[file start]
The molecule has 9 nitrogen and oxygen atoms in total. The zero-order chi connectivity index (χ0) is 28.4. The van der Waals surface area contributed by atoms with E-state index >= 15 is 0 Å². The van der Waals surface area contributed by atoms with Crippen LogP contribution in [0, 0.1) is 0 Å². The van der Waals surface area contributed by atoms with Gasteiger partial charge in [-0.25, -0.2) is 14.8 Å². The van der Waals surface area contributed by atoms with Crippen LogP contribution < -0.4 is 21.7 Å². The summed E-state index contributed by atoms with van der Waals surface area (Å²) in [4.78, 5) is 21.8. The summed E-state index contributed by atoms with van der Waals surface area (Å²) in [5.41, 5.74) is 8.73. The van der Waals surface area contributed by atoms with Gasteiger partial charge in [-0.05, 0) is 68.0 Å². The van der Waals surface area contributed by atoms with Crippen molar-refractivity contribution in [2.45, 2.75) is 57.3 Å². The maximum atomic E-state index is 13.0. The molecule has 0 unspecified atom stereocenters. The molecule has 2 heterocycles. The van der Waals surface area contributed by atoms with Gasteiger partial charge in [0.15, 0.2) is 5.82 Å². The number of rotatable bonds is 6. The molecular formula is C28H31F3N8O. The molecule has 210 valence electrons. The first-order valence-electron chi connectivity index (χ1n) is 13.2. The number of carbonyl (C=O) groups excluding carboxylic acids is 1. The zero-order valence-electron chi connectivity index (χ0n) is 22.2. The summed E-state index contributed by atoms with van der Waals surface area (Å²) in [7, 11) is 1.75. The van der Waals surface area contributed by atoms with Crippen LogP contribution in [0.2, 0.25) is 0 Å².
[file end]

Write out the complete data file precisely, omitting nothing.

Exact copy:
The molecule has 9 nitrogen and oxygen atoms in total. The zero-order chi connectivity index (χ0) is 28.4. The van der Waals surface area contributed by atoms with E-state index >= 15 is 0 Å². The van der Waals surface area contributed by atoms with Crippen LogP contribution in [0, 0.1) is 0 Å². The van der Waals surface area contributed by atoms with Gasteiger partial charge in [-0.25, -0.2) is 14.8 Å². The van der Waals surface area contributed by atoms with Crippen LogP contribution < -0.4 is 21.7 Å². The summed E-state index contributed by atoms with van der Waals surface area (Å²) in [4.78, 5) is 21.8. The summed E-state index contributed by atoms with van der Waals surface area (Å²) in [5.41, 5.74) is 8.73. The van der Waals surface area contributed by atoms with Gasteiger partial charge in [-0.05, 0) is 68.0 Å². The van der Waals surface area contributed by atoms with Crippen molar-refractivity contribution in [2.45, 2.75) is 57.3 Å². The maximum atomic E-state index is 13.0. The molecule has 0 unspecified atom stereocenters. The molecule has 2 heterocycles. The van der Waals surface area contributed by atoms with Gasteiger partial charge in [0.15, 0.2) is 5.82 Å². The number of rotatable bonds is 6. The molecular formula is C28H31F3N8O. The molecule has 210 valence electrons. The first-order valence-electron chi connectivity index (χ1n) is 13.2. The number of carbonyl (C=O) groups excluding carboxylic acids is 1. The zero-order valence-electron chi connectivity index (χ0n) is 22.2. The summed E-state index contributed by atoms with van der Waals surface area (Å²) in [7, 11) is 1.75. The van der Waals surface area contributed by atoms with Crippen LogP contribution in [0.2, 0.25) is 0 Å².